From the August 2011 issue of Benefits Selling:
The broker world has been turned upside down. Between the latest commission regulations and uncertain employer attitudes, brokers are looking at a new health insurance landscape, and many are wondering if there’s still a place for them in the market. But despite the doom and gloom, many brokers aren’t ready to give up their day jobs just yet. By demonstrating value and educating clients, brokers can continue to provide valuable services no matter what commission regulation lies ahead.
HEALTH CARE REFORM CAUSES ANXIETY At the center of the commission controversy is the medical loss ratio mandate, which requires insurance companies to spend 80 to 85 percent of premium dollars on health care while the rest of the funds are reserved for administrative costs and profit as part of the Patient Protection and Affordable Care Act. With this cap, brokers’ commissions are taking a hit.
Of course, with health care reform, the question continues to linger: Will employers keep their health care plans in-tact once reform goes into effect? If not, brokers could lose a significant portion of their current clientele, which, in turn, means lost commission. Many brokers think this could be the market’s future, says Warren Benoit, president of Benoit and Associates in Kenner, La.
In fact, consulting firm McKinsey & Company released a divisive survey in June stating that at least 30 percent of employers are likely to drop their health insurance plans once PPACA takes effect in 2014. While McKinsey noted in a statement that the study is not an economic predictor, it is meant to serve as an indication of many employers’ attitudes toward health care reform. To Benoit, dwindling employer-sponsored health care coverage is a real possibility.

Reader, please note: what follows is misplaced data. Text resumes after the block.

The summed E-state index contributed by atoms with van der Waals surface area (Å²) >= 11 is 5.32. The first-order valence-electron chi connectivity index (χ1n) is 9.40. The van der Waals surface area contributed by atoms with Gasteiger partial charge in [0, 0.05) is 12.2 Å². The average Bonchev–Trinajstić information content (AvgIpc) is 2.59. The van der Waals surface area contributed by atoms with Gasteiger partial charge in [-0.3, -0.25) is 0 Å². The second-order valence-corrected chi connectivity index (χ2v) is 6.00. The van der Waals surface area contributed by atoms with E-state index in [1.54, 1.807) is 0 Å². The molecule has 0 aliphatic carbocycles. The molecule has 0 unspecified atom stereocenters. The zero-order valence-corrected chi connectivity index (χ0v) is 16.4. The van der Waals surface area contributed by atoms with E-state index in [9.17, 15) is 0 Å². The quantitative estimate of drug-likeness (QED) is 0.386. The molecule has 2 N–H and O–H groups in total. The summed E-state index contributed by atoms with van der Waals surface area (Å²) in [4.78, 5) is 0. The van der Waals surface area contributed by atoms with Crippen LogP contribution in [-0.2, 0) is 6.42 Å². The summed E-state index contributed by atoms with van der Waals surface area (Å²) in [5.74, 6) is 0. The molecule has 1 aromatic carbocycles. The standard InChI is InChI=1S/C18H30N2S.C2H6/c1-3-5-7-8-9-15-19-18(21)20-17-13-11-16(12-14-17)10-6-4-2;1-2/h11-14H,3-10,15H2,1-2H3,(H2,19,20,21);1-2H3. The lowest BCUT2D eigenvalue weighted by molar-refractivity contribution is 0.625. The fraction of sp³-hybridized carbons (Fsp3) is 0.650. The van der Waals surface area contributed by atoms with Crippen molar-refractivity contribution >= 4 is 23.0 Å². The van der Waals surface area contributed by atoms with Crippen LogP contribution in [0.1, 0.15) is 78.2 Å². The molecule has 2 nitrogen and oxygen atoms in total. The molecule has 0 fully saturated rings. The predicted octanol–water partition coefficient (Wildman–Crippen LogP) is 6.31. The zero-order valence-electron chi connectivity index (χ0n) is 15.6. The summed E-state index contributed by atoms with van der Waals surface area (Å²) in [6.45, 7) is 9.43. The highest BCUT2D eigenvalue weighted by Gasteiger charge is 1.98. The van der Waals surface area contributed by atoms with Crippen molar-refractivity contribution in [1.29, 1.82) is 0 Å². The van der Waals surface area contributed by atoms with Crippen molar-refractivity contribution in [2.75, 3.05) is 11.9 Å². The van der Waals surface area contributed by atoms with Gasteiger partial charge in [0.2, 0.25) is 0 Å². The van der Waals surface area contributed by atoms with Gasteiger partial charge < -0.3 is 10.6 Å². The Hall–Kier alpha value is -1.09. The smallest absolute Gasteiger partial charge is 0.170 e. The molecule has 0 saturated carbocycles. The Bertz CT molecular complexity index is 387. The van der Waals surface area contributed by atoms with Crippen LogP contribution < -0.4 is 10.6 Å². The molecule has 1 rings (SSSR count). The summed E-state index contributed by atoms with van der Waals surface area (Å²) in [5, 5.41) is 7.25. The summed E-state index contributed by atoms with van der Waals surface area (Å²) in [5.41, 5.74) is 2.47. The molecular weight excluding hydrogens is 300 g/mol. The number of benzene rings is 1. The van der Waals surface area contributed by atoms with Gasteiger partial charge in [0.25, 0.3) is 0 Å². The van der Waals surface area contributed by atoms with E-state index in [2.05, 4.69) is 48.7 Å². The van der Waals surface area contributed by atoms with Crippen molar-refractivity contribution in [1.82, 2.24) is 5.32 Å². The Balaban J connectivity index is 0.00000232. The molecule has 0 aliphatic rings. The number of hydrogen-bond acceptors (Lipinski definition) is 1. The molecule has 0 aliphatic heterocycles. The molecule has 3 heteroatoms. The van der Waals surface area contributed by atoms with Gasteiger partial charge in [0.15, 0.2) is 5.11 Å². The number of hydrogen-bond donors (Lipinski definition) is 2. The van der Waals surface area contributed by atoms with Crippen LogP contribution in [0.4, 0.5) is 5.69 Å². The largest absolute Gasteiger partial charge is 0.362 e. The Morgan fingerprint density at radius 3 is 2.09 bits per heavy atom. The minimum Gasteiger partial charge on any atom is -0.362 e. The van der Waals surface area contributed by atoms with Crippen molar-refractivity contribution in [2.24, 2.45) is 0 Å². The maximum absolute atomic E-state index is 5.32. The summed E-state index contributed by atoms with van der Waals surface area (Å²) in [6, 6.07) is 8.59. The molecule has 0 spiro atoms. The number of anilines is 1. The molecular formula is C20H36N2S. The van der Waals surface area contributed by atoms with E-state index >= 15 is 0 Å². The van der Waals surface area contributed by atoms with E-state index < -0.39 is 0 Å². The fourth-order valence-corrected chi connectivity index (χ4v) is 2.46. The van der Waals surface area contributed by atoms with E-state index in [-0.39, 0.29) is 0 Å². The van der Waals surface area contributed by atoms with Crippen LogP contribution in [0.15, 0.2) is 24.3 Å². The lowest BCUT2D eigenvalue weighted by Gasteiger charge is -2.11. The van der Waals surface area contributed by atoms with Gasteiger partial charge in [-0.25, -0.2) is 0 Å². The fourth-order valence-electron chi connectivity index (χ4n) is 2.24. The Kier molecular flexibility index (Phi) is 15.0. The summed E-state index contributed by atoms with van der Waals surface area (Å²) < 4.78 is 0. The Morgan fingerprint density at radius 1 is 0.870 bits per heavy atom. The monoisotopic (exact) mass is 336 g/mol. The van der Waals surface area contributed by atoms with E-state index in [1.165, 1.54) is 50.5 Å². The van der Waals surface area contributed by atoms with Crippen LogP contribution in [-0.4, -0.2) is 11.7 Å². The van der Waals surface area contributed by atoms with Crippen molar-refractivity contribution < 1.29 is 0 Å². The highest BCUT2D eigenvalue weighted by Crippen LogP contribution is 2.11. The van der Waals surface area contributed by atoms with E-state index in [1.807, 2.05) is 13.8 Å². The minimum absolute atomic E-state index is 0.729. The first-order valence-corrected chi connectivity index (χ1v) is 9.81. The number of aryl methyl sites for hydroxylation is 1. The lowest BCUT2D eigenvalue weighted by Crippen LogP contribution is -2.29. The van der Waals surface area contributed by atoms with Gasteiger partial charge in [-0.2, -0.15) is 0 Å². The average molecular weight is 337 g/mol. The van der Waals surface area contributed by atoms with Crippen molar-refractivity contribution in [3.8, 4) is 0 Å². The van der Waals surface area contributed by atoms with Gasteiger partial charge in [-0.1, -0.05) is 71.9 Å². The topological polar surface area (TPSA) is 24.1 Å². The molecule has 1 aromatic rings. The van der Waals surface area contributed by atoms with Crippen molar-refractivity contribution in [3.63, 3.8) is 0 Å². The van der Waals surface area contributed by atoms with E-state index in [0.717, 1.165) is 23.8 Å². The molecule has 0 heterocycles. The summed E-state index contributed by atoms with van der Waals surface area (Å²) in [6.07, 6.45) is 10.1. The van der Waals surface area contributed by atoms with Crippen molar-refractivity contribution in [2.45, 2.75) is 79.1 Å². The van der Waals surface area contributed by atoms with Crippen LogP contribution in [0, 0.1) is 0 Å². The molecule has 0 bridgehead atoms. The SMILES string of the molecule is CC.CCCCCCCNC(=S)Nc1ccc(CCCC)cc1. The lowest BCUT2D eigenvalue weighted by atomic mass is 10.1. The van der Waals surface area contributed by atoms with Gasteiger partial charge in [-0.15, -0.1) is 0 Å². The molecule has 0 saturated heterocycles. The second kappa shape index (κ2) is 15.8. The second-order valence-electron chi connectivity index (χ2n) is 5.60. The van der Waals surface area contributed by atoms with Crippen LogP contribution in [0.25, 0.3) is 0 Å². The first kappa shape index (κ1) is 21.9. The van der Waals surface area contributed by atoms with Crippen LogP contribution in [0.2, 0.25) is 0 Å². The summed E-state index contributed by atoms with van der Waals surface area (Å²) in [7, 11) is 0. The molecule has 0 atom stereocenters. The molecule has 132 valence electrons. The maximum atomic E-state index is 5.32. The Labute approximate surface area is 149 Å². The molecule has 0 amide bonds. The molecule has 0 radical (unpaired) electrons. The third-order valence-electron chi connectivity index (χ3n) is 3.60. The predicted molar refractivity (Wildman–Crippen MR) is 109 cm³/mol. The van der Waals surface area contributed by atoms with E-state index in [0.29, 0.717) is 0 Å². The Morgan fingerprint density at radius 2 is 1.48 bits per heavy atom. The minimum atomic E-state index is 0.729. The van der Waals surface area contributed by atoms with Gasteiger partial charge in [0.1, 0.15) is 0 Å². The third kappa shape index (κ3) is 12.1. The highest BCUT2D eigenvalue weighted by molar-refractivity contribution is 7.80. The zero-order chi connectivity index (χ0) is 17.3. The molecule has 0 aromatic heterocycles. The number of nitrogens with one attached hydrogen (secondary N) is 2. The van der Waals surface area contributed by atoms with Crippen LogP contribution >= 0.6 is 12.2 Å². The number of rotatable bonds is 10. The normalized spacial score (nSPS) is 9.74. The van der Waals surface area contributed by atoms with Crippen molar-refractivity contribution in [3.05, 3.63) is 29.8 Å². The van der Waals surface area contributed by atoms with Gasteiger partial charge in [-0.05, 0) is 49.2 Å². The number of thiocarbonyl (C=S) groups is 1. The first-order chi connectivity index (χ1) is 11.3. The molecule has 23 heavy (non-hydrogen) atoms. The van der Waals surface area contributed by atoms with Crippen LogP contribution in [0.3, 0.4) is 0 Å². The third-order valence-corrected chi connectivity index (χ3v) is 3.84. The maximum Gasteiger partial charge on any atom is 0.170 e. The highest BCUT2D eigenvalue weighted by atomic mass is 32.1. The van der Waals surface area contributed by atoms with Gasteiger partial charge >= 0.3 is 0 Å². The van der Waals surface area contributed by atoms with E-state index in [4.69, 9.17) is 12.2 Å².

Employers that drop their health insurance plans will be subject to fines, but paying the penalty will be cheaper than offering health insurance in many cases. “A lot of these companies will not be able to afford to offer the benefits that are required by the laws coming in 2014,” Benoit says. “They’ll either have to cut jobs or cancel their health insurance and just pay the fine. If that’s the case, all those commissions will be gone.”
Scott Mardis, however, believes this won’t be an issue for large groups. Instead, small- to mid-sized groups will be more likely to face the exchange system because it was designed with those sectors in mind. “The health insurance plans’ rating mechanisms are fully funded plans, either community or demographically rated,” says Mardis, senior vice president of sales at AmeriFlex in Mount Laurel, N.J.